I had been joking with the cashier, trying my best to break up the routine of his job. I swiped my debit card through the machine and punch my code in and wait for him to finish ringing me up. I don't know why but I glanced up and over. Down three or four check-stands he stood there facing me mimicking my actions, swiping his debit card and entering his pin number. I don't catch his eye, they are staring at the card machine. I freeze. My cashier is telling me something, but I can't track with what he is saying. Has he seen me and is choosing to ignore me? He must have heard me laughing with Terrie, a co-worker I ran into in the nut aisle. Surely, he knows I am here and is choosing to ignore me. Goodness his hair looks lighter, more salt in that salt n' pepper hair. Has the new job made him go gray over the summer? All he is buying is wine. Not surprising. I wonder if he is having a party. Another party I would have heard about but never been invited to. My fingertips seem to remember how soft his hair is and twinge with an urge to feel it again. My head swirls with panicked indecision of whether or not to greet him. But I have done my chasing. I could not catch him. Much more chasing after this one man than any self-respecting woman should have done. No more. I finally understand that the cashier rang up my avocado as another gourd, but it is to my favor and so he hands me my receipt. Desperate to be out of the market I grab my cart with the bag of groceries and bouquet of flowers and head out the door studiously examining my receipt as to avoid eye contact with anyone.  As I lift my bag out of the cart and shove the cart into the holding area I recognize his car beside me and catch a glimpse of him coming down the walk way. I yearn for him to say "hello," to acknowledge me, that is what I've always wanted from him. I walk up to my car, opening up the passenger side door and placing my bag on the floor. Jangling my keys I walk around to the drivers side, glancing down to his white Mercedes where he is likewise putting his bag of wine in the passenger seat. Terrified of him greeting me and yet longing for it, one more chance, I hope to catch his eye. I slide into the drivers seat a mixture of relief and sadness.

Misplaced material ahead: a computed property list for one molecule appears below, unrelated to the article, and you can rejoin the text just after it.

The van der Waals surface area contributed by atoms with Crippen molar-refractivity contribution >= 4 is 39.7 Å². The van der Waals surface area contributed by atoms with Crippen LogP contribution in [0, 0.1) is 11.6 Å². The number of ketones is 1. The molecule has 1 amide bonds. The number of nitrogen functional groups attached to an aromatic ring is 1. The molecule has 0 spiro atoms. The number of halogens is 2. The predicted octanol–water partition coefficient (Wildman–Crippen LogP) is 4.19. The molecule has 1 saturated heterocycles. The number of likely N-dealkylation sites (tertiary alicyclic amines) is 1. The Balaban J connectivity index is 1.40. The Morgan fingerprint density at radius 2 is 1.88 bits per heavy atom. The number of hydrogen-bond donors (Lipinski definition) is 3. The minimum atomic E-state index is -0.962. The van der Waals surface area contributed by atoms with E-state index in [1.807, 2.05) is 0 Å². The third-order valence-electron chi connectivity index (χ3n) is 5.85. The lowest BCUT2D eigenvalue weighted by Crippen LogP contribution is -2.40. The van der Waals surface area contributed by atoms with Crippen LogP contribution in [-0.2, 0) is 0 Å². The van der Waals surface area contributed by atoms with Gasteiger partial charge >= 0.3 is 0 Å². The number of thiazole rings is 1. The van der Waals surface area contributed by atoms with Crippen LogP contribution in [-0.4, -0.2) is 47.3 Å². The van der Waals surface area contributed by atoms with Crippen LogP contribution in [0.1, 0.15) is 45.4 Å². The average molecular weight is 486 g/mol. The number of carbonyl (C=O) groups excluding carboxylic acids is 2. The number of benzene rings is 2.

(This is not the same grocery store incident as the previous post. Just coincidence.)

A fun writing exercise from The Gypsy Mama.

14 October 2011

Stocking Up

Squirrels store up nuts for winter, similarly I stockpile chocolate.

Yes, you are counting correctly - that is a pile of 6 chocolate bars, 6 different flavors. As the cashier turned his attention to my groceries he quipped, "Someone is stocking up! Or had a really bad day."
I laughed and joked back, "It's been a rough week, a girl has gotta have her chocolate." The guy before me took a step back to check out what I was purchasing before grabbing his bag and leaving. I tried to rationalize my purchase, "These are the only chocolate that are total allergy free for me and since they're on sale, I'm stocking up!" He gave me a funny glance as in, 'What on earth could you be allergic to in a regular bar of chocolate?' And I just thought, 'Oh, honey! We don't have time for me to list it all!' Instead he asked if I had every tried a particular brand - I can't remember what it is now - explaining that it costs $9.00 for a small bar. My eyes got big as saucers, "Really!? What makes it so special?" "I don't know. We sell it, you'll have to check it out next time." After that I took my receipt, my bundle of chocolate and box of tofu and left. (Yes, a box of tofu! Duh! I couldn't buy just chocolate. That would be ridiculous. Plus I needed something for lunch the next day.)

11 October 2011

Dreaming in Purple

I am all woman.  And those internal organs that make me female have been the bane of my existence since puberty hit. They have caused me problems from the time they 'woke up.' It is partly for this reason that I have always had a strong suspicion that I would not be able to get pregnant. (Before I go on, let me clearly say I do not know this as fact - it is just a strong hunch; I don't want to offend those of you who know with certainty.) The idea of being pregnant has never been particularly appealing either. But this is due to vanity. I have always struggled with my weight and the idea of being pregnant and getting fatter yet horrified me (because of course I would never be able to lose the 'baby weight'). The lack of desire to carry a child and the idea that it wasn't likely does not mean I did not have a strong desire to have children - loads of them - it just meant my plan was to adopt. At least one from every continent. In the last few years my opinions had started to change, not about adopting - I still very much want to do that, but about bearing children, about being pregnant. What caused the shift? That annoying cliche, "the biological clock." As I just passed my 38th birthday with nary a date to be had in the last year (or the last 38 for that matter), let alone a spouse, assuming the physical ability to have children - my chances are just about out. I no longer have a choice in the matter, the decision has been made for me. I do not like that the matter was taken out of my hands. This past spring-summer in particular has been a struggle. A struggle to let go of the newly accepted idea of being pregnant. A struggle to let go of the idea of having children at all, ones that I can truly call my own.

The precious Madeleine Sophia